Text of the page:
Queen Elizabeth II died of ‘old age’, says death certificate


Queen Elizabeth II died of “old age” at 3:10 pm (local time), according to her death certificate released on Thursday (29).

The cause of death appears in the document, which was posted on the website of the national records division of Scotland, the country where she was when she died, on September 8, on Thursday. She was 96 years old.

Until now, Buckingham Palace had only publicly reported that she “died peacefully”.

Elizabeth was the longest-reigning British sovereign. In July 2015, she surpassed the 63 years and five months of the throne of Queen Victoria (1837-1901), whose crown, however, had a much greater weight than an immense colonial empire, which no longer exists. In June of this year, she surpassed the 70 years and 126 days of reign of the Thai Bhumibol Adulyadej, who died in 2016 – she was only behind Louis 14, in the post for 72 years and 110 days, from 1643 to 1715; the Frenchman, however, became de facto sovereign at the age of twenty-three, having assumed the throne at four.

Mobility problems had been forcing Elizabeth II to gradually reduce her public appearances in recent months. She had been spending much of her time at Windsor Castle, the British family’s country home on the outskirts of London — although this year she escaped to Balmoral, a castle in Scotland that is one of her favorite summer residences.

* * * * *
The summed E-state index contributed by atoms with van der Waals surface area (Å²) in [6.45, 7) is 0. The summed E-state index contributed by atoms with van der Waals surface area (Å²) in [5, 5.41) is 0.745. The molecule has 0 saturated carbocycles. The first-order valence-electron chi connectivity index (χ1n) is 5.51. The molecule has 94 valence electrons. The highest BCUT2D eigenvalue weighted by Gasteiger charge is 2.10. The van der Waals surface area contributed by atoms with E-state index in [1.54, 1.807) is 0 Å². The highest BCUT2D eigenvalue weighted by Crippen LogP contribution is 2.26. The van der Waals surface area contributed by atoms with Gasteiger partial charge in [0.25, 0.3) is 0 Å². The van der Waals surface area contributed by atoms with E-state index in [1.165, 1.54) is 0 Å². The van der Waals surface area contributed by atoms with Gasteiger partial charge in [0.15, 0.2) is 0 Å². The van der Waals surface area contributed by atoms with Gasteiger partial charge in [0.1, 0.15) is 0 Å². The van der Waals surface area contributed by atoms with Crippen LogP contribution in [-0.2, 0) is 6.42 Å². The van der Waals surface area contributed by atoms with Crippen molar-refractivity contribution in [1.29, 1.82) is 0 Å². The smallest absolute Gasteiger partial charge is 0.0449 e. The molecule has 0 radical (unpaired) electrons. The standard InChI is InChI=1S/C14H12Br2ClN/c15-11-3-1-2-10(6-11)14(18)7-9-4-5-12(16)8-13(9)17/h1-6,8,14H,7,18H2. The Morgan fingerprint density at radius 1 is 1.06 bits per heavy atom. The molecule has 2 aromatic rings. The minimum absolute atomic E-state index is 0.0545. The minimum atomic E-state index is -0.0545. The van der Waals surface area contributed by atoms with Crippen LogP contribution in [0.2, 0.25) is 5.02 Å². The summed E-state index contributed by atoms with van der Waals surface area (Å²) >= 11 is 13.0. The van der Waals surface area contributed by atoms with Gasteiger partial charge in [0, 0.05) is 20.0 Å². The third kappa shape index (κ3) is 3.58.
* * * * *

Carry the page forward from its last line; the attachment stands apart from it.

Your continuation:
The sovereign did not participate in most of the Platinum Jubilee celebrations, which marked the 70th anniversary of her reign, in June this year. Two days before her death, she broke yet another tradition by holding the inauguration of new British Prime Minister Liz Truss at Balmoral, not Buckingham Palace.

With the Queen’s agenda slowing down, the Crown Prince and now King Charles III has taken on many of his public duties, such as opening Parliament and knighting. Elizabeth stopped traveling outside the UK years ago.

The decline in Elizabeth’s health began in October last year, when she had to spend a night in hospital for tests. It was the Queen’s first hospitalization since 2013.

In February of this year, she had Covid and had mild symptoms of the disease, but had to postpone appointments as they persisted, according to Buckingham Palace.

Two months later, in a video call with the Royal Hospital in London on the occasion of the opening of a ward named after her, the head of the British monarchy said that the illness had left her “very tired and exhausted”.

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